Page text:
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Seeing Berlin by Rooftops

August 15, 2008

Weekend Club
Berlin’s The Weekend Club

In North America Berlin seems to get a bad rap (Europeans know better). When listing off the best European capitals to visit, people will usually start off by naming the holy trinity of European travel destinations: London, Paris and Rome. Beyond that you’ll usually hear Prague and Budapest and maybe Vienna and Copenhagen shortly thereafter.

It’s really quite too bad since Berlin has to be Europe’s most underrated city for tourism. A tectonic fault line worthy of San Andreas during the Cold War, the city manages to balance the old (Unter den Linden) with the new, tradition with technology, art with finance. The city has long been a centre of the arts and especially a nucleus for architecture and design.

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Rem Koolhaas on the spectacle that is architecture and why Dubai, Russia, and China are the hot spots for it

July 23, 2008

Rem Koolhaas

Rem Koolhass tells us that Dubai, Russia, and China are the places to watch for forthcoming trends in architecture

Urbanist, architect, and architectural theorist, Rem Koolhass is a very excited man. Voted as one of the world’s 100 most influential people earlier this year, he is a man not shy to expound on his thoughts in the world of design and trends.

In a recent interview with Der Spiegel Koolhaas waxes eloquent on trends in architecture, on why sustainability is an empty catchword, and on what he wants to achieve with Dubai.

Koolhaas on where the future of architecture lies:

As far as the experience of building goes, the strongest impulse will undoubtedly come from China and the Middle East, and probably from India, as well. Things get more complex when it comes to thinking. The intellectual force of the West is still dominant, but other cultures are getting stronger. I expect that we will develop a new way of thinking in architecture and urban planning, and that less will be based on our models. There are many young, good architects in China. The unanswered question is whether our cooperation, this internationalization, will result in a common language of architecture, whether we will speak two different languages or whether there will be a mixture of the two.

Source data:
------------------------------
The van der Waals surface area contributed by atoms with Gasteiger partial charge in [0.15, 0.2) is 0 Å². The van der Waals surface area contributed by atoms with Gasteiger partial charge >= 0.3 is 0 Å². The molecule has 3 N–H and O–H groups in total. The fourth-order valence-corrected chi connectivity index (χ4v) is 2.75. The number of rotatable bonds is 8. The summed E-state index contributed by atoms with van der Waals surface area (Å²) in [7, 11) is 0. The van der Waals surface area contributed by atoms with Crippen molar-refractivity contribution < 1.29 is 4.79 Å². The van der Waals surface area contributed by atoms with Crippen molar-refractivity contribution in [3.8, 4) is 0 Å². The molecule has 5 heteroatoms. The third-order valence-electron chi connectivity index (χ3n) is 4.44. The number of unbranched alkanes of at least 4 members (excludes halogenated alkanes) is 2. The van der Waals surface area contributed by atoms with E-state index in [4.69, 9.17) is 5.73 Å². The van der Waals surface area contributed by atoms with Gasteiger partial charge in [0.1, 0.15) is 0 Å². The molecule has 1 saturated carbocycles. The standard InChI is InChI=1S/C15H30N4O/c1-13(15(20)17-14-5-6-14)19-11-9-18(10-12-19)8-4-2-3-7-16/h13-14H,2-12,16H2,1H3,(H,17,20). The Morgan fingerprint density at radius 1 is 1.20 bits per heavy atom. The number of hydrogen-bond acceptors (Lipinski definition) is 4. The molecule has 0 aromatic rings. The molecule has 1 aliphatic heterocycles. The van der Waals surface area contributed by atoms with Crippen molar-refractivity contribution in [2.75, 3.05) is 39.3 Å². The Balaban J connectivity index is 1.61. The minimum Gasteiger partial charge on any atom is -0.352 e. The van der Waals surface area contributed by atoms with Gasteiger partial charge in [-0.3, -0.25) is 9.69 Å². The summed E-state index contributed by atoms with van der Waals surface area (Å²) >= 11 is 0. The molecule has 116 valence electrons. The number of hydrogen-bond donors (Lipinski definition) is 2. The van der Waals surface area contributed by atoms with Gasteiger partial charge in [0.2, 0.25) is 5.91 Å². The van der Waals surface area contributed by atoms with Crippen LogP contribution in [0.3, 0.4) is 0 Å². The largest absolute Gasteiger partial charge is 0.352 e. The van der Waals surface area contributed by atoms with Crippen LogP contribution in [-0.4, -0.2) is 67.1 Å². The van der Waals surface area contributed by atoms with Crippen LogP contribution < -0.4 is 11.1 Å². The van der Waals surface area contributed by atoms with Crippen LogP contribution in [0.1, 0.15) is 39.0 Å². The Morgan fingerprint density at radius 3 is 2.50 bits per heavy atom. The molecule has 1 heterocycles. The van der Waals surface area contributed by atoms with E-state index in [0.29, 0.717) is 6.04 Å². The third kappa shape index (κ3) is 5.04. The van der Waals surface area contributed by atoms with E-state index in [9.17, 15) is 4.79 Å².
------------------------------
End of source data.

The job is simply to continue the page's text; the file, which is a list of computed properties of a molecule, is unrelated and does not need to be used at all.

Educatorium, Utrecht in The Netherlands

Koolhass’s “Educatorium” building in Utrecht, The Netherlands

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Hotel Palafitte – Neuchatel, Switzerland

July 21, 2008

Hotel Palafitte

Located on the banks of Lake Neuchâtel, the Hôtel Palafitte has 40 suites housed on stilts across the shallows. Designed by Kurt Hofmann for the Sandoz Family Foundation, the hotel is a haven for those visiting nearby Le-Chaux-de-Fonds.

Quite an original design :) Click on the link to take you to the website: Hotel Palafitte.

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China – home to the most exciting new architecture of the 21st century

July 17, 2008

Chinese National Centre for the Performing Arts

Chinese National Centre for the Performing Arts, design by French architect Paul Andreu

Flush with western dollars and about to stage its coming out party this summer at The Olympics in Beijing, China has remodeled itself with the help of the world’s best architects and designers. Bold, brave, creative, and yet humanistic, China is transforming itself at a pace similar to when the USA was bursting with the same self-assured confidence a century ago when it declared the 20th century to be “The American Century”. Kurt Anderson of Vanity Fair takes a peek at the visual delights rising in China in From Mao to Wow!